The book somewhat abruptly pivots from an exposition of biblical texts--largely the exodus narrative--into a call for the American church's political or social action. "[L]et's listen with fresh ears to the Bible. Because what's going on here is an ancient phenomenon known as empire [endnote omitted].

"America is an empire.

"And the Bible has a lot to say about empires.

"Most of the Bible is a history told by people living in lands occupied by conquering superpowers. It's a book written from the underside of power. It's an oppression narrative. The majority of the Bible was written by a minority people living under the rule and reign of massive, mighty empires, from the Egypt Empire to the Babylonian Empire to the Persian Empire to the Assyrian Empire to the Roman Empire.


"What we see in the Bible is that empires naturally accumulate wealth and resources." (121.)

Then, Bell and Golden explain the ways in which America is an empire that accumulates, which in turn leads to "consequences", including "burdens and curses". (122-23.) They call on the church to be mindful of this tendency towards accumulation, and simultaneously, to understand those who are trampled by empires who need liberation.

Notwithstanding the single-sentence paragraphs and colorful flourishes, Jesus Wants to Save Christians is challenging. It's challenging in its conclusions and its theology. In fact, I'm not sure its theology can withstand careful scrutiny in every respect, as it also occasionally indulges in excesses in its theological expositions.

So, here's an example of not judging a book by its text.

Labels: , , ,

Friday, April 09, 2010

Book Review: Nickel and Dimed: On (Not) Getting By in America by Barbara Ehrenreich.

After describing a coworker's lament about wasting her employer's money by wasting time on the job, author Barbara Ehrenreich writes: "To me, this anger seems badly mis-aimed." (180.)

Pot, meet kettle.

Ehrenreich's book Nickel and Dimed is an extended exercise in misdirected anger.

Holding a Ph.D. in biology and enjoying a career as a writer of several books, Ehrenreich took jobs as a waitress, hotel maid, house cleaner, nursing home aide, and retail clerk to expose the dispiriting working conditions endured in these travails.

Surprisingly, Ehrenreich mixes in rants about customers or clients who have nothing to do with setting these employment conditions. In a particularly shocking example during her stint as a house cleaner for a company, Ehrenreich seethes:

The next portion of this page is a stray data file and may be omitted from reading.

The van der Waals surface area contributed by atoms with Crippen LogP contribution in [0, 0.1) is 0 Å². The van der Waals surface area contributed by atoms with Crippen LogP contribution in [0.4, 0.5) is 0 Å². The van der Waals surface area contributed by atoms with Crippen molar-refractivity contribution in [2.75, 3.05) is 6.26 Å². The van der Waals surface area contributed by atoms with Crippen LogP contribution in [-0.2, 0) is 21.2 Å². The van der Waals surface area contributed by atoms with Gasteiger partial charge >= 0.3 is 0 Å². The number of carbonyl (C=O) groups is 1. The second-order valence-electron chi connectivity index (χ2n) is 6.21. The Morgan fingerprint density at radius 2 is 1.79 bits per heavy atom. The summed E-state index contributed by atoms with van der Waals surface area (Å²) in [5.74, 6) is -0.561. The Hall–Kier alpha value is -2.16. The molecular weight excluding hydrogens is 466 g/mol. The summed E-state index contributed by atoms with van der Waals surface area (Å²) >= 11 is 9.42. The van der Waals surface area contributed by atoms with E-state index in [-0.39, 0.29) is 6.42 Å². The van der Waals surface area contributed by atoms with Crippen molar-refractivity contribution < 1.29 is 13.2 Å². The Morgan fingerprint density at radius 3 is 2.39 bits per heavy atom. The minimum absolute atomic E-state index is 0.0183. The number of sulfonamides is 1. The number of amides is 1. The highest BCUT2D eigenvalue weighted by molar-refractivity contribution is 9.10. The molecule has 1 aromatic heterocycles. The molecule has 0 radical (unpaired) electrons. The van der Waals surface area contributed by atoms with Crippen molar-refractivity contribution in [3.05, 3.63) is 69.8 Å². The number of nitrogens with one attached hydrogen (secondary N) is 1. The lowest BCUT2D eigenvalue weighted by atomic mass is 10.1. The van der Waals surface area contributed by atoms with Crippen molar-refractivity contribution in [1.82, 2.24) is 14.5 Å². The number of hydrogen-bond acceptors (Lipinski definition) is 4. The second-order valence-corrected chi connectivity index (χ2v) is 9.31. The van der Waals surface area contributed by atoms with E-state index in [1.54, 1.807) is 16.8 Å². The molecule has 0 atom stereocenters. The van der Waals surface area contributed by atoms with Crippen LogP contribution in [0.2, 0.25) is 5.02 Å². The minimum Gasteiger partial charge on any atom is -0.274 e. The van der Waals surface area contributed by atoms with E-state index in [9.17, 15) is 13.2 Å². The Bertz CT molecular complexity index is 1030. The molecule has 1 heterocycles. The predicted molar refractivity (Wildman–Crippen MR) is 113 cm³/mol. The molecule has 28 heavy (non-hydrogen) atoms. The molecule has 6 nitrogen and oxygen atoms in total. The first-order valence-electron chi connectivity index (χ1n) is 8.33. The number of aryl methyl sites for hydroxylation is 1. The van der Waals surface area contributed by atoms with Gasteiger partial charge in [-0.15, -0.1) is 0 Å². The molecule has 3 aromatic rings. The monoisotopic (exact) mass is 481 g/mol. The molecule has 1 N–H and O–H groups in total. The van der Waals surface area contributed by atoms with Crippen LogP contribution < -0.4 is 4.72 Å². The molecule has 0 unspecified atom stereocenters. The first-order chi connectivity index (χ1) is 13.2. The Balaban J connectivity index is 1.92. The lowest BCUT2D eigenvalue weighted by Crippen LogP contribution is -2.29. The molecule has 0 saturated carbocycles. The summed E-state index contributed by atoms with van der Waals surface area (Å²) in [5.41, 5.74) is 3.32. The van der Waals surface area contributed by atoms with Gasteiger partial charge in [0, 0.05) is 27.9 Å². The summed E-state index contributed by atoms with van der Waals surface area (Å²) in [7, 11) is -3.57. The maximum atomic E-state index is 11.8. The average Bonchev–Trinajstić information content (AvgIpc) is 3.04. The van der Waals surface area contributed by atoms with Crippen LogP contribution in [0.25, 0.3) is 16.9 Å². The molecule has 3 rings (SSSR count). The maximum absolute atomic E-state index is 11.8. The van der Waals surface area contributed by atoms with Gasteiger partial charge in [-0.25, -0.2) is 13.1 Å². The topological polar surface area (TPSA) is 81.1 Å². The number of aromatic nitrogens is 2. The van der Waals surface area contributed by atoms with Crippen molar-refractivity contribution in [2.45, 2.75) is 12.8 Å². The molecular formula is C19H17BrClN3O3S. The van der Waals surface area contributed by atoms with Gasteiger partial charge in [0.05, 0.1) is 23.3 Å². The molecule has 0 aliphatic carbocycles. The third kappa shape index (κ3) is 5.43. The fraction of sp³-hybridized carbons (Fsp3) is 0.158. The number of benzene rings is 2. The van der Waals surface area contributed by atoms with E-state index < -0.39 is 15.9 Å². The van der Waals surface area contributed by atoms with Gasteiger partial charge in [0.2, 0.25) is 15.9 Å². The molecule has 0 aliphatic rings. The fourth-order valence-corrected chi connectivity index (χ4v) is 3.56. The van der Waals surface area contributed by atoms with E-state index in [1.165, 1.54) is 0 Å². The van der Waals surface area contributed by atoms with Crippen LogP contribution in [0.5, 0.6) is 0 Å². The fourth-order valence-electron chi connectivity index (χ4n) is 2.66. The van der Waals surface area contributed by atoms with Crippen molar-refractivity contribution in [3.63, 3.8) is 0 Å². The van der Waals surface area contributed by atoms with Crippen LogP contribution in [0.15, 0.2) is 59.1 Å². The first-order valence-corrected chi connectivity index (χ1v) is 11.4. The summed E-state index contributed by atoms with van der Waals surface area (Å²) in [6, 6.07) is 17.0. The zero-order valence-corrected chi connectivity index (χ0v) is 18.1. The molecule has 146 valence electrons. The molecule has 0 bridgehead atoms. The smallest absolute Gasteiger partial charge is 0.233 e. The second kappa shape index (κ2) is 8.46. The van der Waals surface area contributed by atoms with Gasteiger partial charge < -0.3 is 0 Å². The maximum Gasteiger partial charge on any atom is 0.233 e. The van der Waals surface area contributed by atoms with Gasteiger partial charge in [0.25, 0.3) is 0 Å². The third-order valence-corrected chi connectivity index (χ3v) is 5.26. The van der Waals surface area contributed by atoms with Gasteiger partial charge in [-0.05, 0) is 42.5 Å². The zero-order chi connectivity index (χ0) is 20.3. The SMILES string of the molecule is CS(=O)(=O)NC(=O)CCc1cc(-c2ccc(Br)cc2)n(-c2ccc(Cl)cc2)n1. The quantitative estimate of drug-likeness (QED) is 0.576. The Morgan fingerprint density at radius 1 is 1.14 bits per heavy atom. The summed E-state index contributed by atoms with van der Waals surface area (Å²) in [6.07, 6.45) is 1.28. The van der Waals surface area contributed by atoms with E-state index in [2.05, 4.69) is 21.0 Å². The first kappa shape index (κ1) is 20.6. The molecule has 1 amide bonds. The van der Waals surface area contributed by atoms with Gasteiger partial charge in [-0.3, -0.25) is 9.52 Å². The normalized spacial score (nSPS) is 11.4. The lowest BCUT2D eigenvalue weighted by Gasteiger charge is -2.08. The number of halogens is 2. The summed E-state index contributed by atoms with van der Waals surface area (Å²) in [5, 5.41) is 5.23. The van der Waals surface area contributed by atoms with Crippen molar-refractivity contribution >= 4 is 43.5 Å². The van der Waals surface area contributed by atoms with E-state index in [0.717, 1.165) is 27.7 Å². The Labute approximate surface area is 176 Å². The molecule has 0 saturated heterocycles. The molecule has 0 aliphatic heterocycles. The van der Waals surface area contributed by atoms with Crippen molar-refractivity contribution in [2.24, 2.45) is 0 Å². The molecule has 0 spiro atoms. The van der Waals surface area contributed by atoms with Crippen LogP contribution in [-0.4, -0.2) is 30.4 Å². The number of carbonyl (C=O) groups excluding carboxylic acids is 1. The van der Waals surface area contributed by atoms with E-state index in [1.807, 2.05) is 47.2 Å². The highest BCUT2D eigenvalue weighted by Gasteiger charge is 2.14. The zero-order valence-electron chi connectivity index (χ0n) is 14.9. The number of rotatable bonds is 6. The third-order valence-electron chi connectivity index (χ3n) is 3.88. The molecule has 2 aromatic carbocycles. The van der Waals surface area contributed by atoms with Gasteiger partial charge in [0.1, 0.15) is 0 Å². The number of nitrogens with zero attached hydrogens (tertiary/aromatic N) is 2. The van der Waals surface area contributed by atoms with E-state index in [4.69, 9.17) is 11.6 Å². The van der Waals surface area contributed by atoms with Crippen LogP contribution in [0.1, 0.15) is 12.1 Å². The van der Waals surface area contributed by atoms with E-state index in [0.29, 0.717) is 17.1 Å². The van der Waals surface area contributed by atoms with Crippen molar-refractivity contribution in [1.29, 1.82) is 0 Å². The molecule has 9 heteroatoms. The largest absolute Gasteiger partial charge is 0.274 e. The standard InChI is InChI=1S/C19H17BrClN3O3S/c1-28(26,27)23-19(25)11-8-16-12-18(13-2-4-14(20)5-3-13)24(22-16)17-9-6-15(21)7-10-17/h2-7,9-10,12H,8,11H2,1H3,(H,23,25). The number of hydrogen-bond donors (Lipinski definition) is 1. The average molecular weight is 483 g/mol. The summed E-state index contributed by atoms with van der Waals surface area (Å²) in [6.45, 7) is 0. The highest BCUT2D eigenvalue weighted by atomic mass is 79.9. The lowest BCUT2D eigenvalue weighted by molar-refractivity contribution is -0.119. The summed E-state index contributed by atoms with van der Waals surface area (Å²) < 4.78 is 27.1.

"[I]n a huge, gorgeous country house with hand-painted walls, I encounter a shelf full of arrogant and, under the circumstances, personally insulting neoconservative encomiums to the status quo and consider using germ warfare against the (house) owners, the weapons for which are within my apron pockets. All I would have to do is take one of the E. coli-rich rags that's been used on the toilets and use it to 'clean' the kitchen counters--a plan that entertains me for an hour or more." (109.)

Why is Ehrenreich directing her anger to the customer (besides class envy)? After all, the house owner did nothing to set any of the working conditions about which Ehrenreich complains. I'm quite confident the home owner did not set her hourly wage, set her schedule, dictate breaks (or lack thereof), or anything else about Ehrenreich's working conditions. Moreover, without the home owner contracting with Ehrenreich's employer for her services, there would be no wages flowing to Ehrenreich whatsoever. So, again, it appears the rage is misdirected.

Ehrenreich does expose, however, some appalling aspects of employment in such positions of unequal bargaining power. She describes scenarios of checks being withheld, breaks ignored, hours shaved (i.e. uncompensated) and other indignities or injustices.

Nickel and Dimed has birthed other immersion journalism books, including 2010's Working in the Shadows by Gabriel Thompson and Scratch Beginnings by Adam Shepard (reviewed here on March 8, 2010, and October 29, 2008, respectively). Both books expressly noted their inspiration in Ehrenreich's book. Even without the express acknowledgement, it was evident that Thompson's book bears a strong resemblance to Ehrenreich's, as if they share the same DNA. Their political perspectives, especially strong advocacy for unions, are nearly identical. However, Thompson's book mostly lets the conditions speak for themselves, while Ehrenreich colors her narrative with screeds. In the end, these diatribes, often off-topic, detract from the stories that can stand on their own without these immaterial attempts at enhancement.

Labels: , ,

Monday, April 05, 2010

Not a Law Firm.

Mercifully, this photo I snapped is not of a law firm.

Sunday, April 04, 2010

Book Review: What the Dog Saw (2009) by Malcolm Gladwell.

It's surprising only one chapter contains the word "myth".

The chapter, "The Talent Myth--Are Smart People Overrated?" exemplifies Malcolm Gladwell's overall approach to his essays in What the Dog Saw. Just about every other one begins with a myth that Gladwell sets out to debunk.

Unlike his other three monster best-sellers: The Tipping Point, Blink, and Outliers (each favorably reviewed here), this book constitutes a collection of essays previously published in The New Yorker magazine.

Thus, it appears his criterion was to select essays exhibiting this myth theme. One example particularly captured my interest as a trial lawyer. Gladwell claims that prosecutors got it "wrong" when they prosecuted Enron's former CEO Jeffrey Skilling by framing the issue as a one about "truth and lies"--a commonly held belief about the Enron scandal. (p. 155.) Gladwell argues that the truth was hiding in plain sight, what he terms "an open secret". Instead, he calls it a "peril[] of too much information". (151.)

This debunking pattern removes the element of surprise. By the time I reached Gladwell's discussion of pit bull's reputation for aggressiveness, I knew how he would conclude: don't blame the breed. And there it was. (416.)

By far, as a book, What the Dog Saw represents Gladwell's weakest effort of his four. I can't help but suspect that Gladwell or his publisher sought to capitalize on his runaway success as an book author. Or perhaps that's just a myth. Maybe he intended to publish such a book all along.

Labels: , ,